Friday, December 19, 2014

Follow us:
Follow us on Facebook Follow us on Twitter Subscribe to this news feed 



Teacher sues Cheektowaga school district

  • Text size: + -
Buffalo: Teacher sues Cheektowaga school district
Play now

Time Warner Cable video customers:
Sign in with your TWC ID to access our video clips.

  To view our videos, you need to
enable JavaScript. Learn how.
install Adobe Flash 9 or above. Install now.

Then come back here and refresh the page.

A Cheektowaga teacher has filed a civil rights lawsuit against the school district, saying her First Amendment rights were violated after officials asked her to remove religious items from her classroom. YNN's Meg Rossman has more on lawsuit and the district's reaction.

CHEEKTOWAGA, N.Y. — "We just felt that it was the right thing, the right thing to do," Cheektowaga Central Schools Superintendent Dennis Kane said.

But asking Joelle Silver to take down religious posters in her classroom has now prompted the high school science teacher to file a civil rights lawsuit.

"Essentially, the school district was forcing her to cleanse anything religious from her classroom, from her speech,” attorney Robert Muise said. “We're talking about personal, non-curriculum speech."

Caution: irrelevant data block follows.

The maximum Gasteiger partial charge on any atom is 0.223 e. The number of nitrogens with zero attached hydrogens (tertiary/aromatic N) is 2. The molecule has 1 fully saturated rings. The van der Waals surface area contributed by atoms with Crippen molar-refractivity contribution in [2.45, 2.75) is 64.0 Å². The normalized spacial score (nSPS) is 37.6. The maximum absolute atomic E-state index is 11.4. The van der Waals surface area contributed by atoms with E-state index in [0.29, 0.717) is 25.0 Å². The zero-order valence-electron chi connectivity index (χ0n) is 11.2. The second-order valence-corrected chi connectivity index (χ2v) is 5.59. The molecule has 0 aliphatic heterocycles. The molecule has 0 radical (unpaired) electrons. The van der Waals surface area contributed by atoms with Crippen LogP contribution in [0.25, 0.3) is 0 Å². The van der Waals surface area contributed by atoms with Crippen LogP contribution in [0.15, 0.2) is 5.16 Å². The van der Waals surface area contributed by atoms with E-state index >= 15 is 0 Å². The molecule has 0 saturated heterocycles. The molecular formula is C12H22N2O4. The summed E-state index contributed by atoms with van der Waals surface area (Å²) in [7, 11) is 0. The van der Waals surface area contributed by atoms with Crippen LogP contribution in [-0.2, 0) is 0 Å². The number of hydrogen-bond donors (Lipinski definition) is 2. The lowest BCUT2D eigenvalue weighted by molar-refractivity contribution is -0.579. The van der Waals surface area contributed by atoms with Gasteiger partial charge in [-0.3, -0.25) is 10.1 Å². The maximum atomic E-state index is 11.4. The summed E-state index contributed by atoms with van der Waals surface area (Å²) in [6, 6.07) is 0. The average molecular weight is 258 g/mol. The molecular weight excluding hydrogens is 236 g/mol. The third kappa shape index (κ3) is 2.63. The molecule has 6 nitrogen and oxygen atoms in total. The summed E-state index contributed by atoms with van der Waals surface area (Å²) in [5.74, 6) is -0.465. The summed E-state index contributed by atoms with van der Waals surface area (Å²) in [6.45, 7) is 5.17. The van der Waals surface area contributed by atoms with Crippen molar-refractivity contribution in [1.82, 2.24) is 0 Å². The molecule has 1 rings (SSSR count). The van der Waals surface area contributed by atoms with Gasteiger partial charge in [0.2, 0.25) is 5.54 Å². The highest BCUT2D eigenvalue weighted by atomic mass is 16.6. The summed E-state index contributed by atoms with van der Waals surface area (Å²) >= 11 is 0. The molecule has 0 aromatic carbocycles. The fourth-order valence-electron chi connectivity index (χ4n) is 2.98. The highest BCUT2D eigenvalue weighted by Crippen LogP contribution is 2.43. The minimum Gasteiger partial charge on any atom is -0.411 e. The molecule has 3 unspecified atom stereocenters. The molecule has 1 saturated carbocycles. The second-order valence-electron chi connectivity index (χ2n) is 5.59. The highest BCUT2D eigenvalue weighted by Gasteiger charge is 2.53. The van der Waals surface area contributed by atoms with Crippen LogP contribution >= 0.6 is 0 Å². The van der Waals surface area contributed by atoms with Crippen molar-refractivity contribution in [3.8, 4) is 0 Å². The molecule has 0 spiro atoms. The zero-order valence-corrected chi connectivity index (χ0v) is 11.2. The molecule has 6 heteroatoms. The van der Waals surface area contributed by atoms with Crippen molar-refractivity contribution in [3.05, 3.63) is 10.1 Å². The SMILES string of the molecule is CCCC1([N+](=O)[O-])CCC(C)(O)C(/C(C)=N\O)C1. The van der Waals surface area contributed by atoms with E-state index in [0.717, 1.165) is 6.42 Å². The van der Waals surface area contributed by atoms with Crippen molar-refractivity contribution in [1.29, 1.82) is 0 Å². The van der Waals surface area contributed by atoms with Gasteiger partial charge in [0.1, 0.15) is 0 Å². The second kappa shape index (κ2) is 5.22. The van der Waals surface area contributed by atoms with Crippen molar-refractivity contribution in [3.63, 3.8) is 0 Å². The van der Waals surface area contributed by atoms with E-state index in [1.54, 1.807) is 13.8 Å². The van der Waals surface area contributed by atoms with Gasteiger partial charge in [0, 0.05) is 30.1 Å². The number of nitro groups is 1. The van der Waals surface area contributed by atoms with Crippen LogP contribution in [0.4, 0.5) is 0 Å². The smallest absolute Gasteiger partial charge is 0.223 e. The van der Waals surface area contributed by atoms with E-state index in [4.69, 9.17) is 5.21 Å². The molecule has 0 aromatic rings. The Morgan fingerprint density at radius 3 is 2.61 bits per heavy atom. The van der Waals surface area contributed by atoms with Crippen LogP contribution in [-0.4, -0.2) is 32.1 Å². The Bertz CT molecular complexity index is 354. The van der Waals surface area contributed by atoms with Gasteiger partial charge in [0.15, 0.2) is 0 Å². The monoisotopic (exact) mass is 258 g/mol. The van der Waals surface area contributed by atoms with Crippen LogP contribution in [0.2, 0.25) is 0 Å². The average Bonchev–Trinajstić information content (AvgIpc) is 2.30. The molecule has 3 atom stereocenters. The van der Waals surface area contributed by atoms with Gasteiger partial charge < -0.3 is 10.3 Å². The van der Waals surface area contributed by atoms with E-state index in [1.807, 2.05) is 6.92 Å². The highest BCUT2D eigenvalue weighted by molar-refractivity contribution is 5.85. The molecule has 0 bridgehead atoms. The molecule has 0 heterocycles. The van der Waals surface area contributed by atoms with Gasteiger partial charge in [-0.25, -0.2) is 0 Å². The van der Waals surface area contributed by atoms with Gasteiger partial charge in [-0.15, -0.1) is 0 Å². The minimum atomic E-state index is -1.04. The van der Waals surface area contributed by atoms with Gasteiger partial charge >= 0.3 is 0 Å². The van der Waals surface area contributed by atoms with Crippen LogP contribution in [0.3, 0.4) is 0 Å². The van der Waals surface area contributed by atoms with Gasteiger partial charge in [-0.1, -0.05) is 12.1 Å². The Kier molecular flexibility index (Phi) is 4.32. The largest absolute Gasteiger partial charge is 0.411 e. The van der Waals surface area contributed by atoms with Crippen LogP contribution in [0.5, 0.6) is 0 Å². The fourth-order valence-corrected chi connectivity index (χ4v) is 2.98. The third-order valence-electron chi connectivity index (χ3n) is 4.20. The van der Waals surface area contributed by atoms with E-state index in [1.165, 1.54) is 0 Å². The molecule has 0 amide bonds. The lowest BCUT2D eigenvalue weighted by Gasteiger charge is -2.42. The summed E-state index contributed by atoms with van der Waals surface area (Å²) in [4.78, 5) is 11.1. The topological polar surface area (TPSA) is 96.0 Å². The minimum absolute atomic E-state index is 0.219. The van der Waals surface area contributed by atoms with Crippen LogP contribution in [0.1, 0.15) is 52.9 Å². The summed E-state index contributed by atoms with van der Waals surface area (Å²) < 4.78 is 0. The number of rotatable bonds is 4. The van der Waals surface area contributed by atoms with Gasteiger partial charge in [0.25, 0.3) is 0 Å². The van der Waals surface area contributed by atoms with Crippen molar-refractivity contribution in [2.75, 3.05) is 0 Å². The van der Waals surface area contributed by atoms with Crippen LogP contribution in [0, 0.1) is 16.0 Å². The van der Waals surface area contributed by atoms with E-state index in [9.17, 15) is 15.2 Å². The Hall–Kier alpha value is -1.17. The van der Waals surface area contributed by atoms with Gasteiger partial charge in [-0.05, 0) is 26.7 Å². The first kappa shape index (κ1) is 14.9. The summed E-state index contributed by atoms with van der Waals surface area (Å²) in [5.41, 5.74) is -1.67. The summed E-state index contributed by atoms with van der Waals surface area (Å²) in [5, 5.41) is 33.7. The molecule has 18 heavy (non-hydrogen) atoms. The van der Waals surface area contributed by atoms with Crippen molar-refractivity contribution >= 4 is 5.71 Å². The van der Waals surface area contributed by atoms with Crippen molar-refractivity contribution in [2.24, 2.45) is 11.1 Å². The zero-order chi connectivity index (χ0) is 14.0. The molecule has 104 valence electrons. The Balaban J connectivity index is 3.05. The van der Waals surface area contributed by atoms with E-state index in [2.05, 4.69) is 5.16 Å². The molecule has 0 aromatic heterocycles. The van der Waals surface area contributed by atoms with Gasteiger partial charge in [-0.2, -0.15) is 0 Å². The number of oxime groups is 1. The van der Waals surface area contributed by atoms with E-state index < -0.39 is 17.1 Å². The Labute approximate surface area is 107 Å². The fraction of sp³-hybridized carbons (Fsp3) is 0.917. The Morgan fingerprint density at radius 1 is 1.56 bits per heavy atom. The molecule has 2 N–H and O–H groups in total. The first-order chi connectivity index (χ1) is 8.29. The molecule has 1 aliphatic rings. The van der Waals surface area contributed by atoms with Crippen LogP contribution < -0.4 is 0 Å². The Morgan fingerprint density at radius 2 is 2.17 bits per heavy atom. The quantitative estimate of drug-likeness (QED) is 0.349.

School officials say it all started last spring when a student notified the Freedom from Religion Foundation in Wisconsin, threatening to sue the district over four posters containing Bible verses hanging in the classroom.

That prompted officials to launch their own investigation.

"We really didn't know they were there,” Kane said. “Plus, upon legal review, legal counsel says they shouldn't be there."

The district then sent Silver an eight-page "counseling" letter, advising her of her First Amendment rights and detailing religious items in the classroom. Silver took them down – and then filed the suit with help of Muise and the American Freedom Law Center.

"When the government is imposing such draconian restrictions on a government employee, they run afoul of U.S. Constitution as in this case," he said.

Silver's attorney said she's not looking for monetary compensation, just an acknowledgment that the district violated her constitutional rights and the removal of the counseling letter from her file.

Kane tells YNN that Silver is still teaching in the district and the two have an amicable relationship. ClientIP:, UserAgent: CCBot/2.0 ( Profile: TWCSAMLSP